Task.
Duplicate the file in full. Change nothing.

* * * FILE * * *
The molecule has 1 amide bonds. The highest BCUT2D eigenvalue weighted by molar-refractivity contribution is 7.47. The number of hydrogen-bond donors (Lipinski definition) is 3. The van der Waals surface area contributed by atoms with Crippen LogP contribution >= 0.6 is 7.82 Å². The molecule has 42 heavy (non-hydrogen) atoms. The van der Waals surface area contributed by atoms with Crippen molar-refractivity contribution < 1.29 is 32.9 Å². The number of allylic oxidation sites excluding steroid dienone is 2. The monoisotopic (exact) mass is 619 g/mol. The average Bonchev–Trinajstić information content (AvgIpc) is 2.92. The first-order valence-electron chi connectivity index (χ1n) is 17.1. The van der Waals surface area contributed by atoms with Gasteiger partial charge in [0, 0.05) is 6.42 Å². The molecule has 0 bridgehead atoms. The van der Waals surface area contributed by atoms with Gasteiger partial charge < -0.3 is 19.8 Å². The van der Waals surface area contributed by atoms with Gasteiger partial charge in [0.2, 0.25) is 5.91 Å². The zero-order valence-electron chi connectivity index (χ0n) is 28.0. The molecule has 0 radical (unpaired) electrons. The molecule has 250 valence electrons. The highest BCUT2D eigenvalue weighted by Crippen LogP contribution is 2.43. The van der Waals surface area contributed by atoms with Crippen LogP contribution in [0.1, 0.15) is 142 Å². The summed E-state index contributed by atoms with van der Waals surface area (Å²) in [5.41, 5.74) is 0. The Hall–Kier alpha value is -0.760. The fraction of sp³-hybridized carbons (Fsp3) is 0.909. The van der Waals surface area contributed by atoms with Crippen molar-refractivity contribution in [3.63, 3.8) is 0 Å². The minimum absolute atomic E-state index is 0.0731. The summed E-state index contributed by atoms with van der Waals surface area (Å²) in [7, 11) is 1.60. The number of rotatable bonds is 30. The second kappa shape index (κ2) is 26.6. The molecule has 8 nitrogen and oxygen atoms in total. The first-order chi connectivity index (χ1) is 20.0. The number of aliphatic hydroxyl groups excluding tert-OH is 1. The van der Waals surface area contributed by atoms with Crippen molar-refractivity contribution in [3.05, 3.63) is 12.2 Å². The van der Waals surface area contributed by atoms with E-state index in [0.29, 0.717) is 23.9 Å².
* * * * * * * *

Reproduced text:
The molecule has 1 amide bonds. The highest BCUT2D eigenvalue weighted by molar-refractivity contribution is 7.47. The number of hydrogen-bond donors (Lipinski definition) is 3. The van der Waals surface area contributed by atoms with Crippen LogP contribution >= 0.6 is 7.82 Å². The molecule has 42 heavy (non-hydrogen) atoms. The van der Waals surface area contributed by atoms with Crippen molar-refractivity contribution < 1.29 is 32.9 Å². The number of allylic oxidation sites excluding steroid dienone is 2. The monoisotopic (exact) mass is 619 g/mol. The average Bonchev–Trinajstić information content (AvgIpc) is 2.92. The first-order valence-electron chi connectivity index (χ1n) is 17.1. The van der Waals surface area contributed by atoms with Gasteiger partial charge in [0, 0.05) is 6.42 Å². The molecule has 0 bridgehead atoms. The van der Waals surface area contributed by atoms with Gasteiger partial charge < -0.3 is 19.8 Å². The van der Waals surface area contributed by atoms with Gasteiger partial charge in [0.2, 0.25) is 5.91 Å². The zero-order valence-electron chi connectivity index (χ0n) is 28.0. The molecule has 0 radical (unpaired) electrons. The molecule has 250 valence electrons. The highest BCUT2D eigenvalue weighted by Crippen LogP contribution is 2.43. The van der Waals surface area contributed by atoms with Crippen LogP contribution in [0.1, 0.15) is 142 Å². The summed E-state index contributed by atoms with van der Waals surface area (Å²) in [5.41, 5.74) is 0. The Hall–Kier alpha value is -0.760. The fraction of sp³-hybridized carbons (Fsp3) is 0.909. The van der Waals surface area contributed by atoms with Crippen molar-refractivity contribution in [3.63, 3.8) is 0 Å². The minimum absolute atomic E-state index is 0.0731. The summed E-state index contributed by atoms with van der Waals surface area (Å²) in [7, 11) is 1.60. The number of rotatable bonds is 30. The second kappa shape index (κ2) is 26.6. The molecule has 8 nitrogen and oxygen atoms in total. The first-order chi connectivity index (χ1) is 20.0. The number of aliphatic hydroxyl groups excluding tert-OH is 1. The van der Waals surface area contributed by atoms with Crippen molar-refractivity contribution in [3.05, 3.63) is 12.2 Å². The van der Waals surface area contributed by atoms with E-state index in [0.29, 0.717) is 23.9 Å².